Here’s How You Can Climb Mount Everest Without Leaving Your Hometown

Your complete guide to the Everesting challenge

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The thought of summiting Mount Everest is a dream for many, and something even fewer have accomplished. 

There are quite a few things that need to go to perfect plan in order to be successful in making it to the highest point in the world. Furthermore, it is quite a dangerous feat involving many risks, such as altitude sickness or even death.

In addition to the risks, the logistical challenges of climbing Mount Everest cannot be overlooked. The financial burden of travel, equipment, and insurance, alongside taking time off of work to complete the task itself, make the feat all the more difficult even before getting to the mountain.

If you’ve always wondered if you’d be able to get to the top of Mount Everest but couldn’t possibly make it happen, we’re here to tell you about the next closest thing.

mt everest

What is Everesting?

Everesting’ is a challenge that is fiendishly simple and doesn’t require you to fly all the way to Nepal.

You select any one hill, anywhere in the world, and run repeats of it in a single activity until you reach 8,848m of elevation, which is the equivalent height of Mount Everest.

Everesting began as a cycling challenge, but running the challenge grew in popularity and is split into two categories: shuttled and non-shuttled.

Shuttled involves the runner running up the selected hill, but descending by other means, whereas non-shuttled means they run up and down the selected hill.

There are a few other rules involved in completing the challenge.

Firstly, the running activity must be logged on Strava.

During the activity, you are allowed to stop; however, this time is included in your overall time for the challenge.

The final rule is that you are not allowed to sleep. The activity must be completed in a single activity while remaining awake. Time taken to stop cannot be used for short naps but rather for refueling. 

Fastest Everesters

The fastest runner to complete non-shuttled Everesting, meaning they ascended and descended entirely on foot, was Simon Grimstrup, who completed the challenge in 10 hours, 45 minutes, and 14 seconds.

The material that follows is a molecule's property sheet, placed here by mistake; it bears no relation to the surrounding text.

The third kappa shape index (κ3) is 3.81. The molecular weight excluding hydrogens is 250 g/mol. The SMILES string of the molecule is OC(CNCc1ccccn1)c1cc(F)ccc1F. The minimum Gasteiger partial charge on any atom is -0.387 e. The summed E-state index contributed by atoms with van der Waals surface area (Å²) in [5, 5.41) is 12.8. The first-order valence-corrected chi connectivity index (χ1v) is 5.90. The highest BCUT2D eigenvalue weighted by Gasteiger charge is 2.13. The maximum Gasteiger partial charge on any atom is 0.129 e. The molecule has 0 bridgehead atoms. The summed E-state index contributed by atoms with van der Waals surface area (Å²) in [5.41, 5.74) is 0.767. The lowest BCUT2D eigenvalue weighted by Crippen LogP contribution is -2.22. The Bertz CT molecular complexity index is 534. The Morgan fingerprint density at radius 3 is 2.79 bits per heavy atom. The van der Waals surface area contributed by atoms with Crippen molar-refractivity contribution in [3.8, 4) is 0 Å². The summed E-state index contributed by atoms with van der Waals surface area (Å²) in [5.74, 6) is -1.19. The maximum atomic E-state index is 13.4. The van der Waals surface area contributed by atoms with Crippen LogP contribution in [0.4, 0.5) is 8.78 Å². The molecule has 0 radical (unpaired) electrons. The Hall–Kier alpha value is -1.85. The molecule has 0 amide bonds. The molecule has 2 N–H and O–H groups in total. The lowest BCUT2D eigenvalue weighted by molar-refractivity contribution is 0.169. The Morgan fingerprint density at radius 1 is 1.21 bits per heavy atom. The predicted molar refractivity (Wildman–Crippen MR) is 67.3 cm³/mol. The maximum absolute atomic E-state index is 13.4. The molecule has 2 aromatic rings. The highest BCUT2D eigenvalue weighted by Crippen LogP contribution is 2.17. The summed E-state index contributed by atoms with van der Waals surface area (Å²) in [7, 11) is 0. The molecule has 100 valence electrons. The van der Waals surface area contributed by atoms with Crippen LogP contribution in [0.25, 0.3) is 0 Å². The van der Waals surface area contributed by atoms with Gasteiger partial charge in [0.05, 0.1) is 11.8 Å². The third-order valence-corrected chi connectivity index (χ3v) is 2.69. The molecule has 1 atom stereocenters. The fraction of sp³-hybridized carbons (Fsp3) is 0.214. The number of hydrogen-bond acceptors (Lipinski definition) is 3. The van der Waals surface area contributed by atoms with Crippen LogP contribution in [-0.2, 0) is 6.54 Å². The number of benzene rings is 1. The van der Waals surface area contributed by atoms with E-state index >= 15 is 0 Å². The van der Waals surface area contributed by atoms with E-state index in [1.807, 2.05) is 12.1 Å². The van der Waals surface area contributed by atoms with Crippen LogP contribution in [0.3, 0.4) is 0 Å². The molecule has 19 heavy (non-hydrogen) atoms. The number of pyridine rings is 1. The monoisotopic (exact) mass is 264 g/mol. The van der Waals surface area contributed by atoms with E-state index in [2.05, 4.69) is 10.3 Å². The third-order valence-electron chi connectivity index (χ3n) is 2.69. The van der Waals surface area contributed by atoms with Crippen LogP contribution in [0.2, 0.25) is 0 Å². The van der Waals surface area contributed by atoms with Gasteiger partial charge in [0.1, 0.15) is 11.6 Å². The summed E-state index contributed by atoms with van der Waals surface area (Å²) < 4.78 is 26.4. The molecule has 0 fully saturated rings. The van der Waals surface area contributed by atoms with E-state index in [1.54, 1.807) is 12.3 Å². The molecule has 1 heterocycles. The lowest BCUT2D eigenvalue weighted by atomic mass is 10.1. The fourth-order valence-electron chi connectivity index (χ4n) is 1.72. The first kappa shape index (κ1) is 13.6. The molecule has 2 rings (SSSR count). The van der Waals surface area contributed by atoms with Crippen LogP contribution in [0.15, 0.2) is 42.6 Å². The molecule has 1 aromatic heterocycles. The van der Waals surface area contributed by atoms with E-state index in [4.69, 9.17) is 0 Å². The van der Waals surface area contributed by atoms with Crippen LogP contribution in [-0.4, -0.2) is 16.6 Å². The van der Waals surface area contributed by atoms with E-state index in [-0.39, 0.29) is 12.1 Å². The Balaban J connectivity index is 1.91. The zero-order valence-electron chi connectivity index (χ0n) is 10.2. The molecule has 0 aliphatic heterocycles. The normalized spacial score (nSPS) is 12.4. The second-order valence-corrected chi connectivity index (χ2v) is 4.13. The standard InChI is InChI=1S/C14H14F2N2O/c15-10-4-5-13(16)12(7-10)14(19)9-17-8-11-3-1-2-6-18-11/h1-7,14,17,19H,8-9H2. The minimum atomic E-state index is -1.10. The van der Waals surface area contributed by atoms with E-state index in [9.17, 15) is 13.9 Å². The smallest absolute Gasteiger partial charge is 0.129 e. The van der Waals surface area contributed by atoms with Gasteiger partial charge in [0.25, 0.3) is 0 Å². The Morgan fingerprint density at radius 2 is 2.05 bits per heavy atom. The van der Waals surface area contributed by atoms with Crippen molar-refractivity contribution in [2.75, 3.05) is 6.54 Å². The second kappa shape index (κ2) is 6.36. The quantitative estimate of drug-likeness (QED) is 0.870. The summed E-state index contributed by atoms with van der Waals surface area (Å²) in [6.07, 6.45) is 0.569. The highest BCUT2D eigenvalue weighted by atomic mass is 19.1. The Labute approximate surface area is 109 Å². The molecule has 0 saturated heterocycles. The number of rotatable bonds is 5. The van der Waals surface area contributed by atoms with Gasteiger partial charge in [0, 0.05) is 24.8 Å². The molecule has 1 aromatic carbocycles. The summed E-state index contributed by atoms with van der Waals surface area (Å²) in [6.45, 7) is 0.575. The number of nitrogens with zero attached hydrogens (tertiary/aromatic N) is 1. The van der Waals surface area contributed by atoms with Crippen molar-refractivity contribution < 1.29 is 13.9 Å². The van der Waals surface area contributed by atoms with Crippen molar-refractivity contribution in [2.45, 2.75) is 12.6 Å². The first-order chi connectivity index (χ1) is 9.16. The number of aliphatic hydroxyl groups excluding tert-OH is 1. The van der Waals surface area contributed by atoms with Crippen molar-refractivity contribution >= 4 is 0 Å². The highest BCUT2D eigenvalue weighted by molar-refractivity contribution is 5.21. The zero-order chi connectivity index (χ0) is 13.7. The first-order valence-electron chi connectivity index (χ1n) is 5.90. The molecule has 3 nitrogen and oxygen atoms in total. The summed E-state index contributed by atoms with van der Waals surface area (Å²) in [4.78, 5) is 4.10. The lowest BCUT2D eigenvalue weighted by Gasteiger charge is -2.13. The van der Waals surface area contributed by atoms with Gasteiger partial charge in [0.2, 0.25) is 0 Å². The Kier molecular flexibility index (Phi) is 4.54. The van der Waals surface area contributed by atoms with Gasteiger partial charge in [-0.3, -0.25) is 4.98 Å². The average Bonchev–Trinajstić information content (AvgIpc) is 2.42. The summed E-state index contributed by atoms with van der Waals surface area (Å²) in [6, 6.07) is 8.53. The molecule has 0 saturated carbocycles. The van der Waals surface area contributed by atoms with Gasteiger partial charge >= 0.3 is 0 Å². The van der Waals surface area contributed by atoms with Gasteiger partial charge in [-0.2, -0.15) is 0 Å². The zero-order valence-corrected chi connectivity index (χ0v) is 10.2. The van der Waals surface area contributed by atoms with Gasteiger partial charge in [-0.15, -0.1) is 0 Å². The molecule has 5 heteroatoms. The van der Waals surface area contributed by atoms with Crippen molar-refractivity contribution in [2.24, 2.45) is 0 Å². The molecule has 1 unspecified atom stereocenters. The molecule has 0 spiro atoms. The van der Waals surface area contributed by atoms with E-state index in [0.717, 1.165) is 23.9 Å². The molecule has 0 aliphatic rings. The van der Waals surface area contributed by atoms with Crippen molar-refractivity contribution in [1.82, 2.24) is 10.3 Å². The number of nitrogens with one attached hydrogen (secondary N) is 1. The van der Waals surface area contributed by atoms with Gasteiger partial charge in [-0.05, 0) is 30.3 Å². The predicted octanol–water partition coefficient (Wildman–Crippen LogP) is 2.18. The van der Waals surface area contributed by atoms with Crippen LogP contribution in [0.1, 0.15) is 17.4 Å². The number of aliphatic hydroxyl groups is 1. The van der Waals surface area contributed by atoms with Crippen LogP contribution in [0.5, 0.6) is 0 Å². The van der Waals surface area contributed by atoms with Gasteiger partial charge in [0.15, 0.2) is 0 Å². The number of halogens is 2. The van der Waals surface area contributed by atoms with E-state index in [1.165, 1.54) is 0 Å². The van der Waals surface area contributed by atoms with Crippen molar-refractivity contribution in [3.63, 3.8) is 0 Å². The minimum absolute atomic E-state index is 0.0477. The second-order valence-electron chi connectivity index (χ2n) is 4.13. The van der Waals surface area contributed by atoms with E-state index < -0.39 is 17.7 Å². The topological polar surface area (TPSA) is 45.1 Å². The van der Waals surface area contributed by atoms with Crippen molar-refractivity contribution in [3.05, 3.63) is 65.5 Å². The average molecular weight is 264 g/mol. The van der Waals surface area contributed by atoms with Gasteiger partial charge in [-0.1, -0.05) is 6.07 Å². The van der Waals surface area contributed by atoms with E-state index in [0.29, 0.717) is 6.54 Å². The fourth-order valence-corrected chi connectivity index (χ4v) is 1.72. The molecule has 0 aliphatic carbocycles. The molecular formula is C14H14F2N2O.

The fastest runner to complete the shuttled Everesting, meaning they ascended on foot and descended by other means, was Benoît Gandolfi, who completed the challenge in 8 hours, 52 minutes, and 13 seconds.

Not only are there records for the fastest Everesters, but also for those that pioneer the Everesting challenge in their country. If you are the first one to complete the Everesting challenge in your country, your name is put into the history books of pioneer Everesters.

So You Want To Try Everesting?

If you want to try Everesting, there are a few things to consider.

Of course, make sure you’re familiar with all the rules and that you have a working GPS watch that can upload to Strava.

It’s also make sure that you have trained properly for the challenge. At the start, you may not feel like the challenge will be so hard, but as the hours pass without sleep and in a single isolated spot, safety considerations must be accompanied.

Following the precautions and safety advice found on the Eversting website is a good place to start to ensure a successful Everesting.

So let us know, have you ever Everested, or would you ever want to try out this challenge?

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Jessy has been active her whole life, competing in cross-country, track running, and soccer throughout her undergrad. She pivoted to road cycling after completing her Bachelor of Kinesiology with Nutrition from Acadia University. Jessy is currently a professional road cyclist living and training in Spain.

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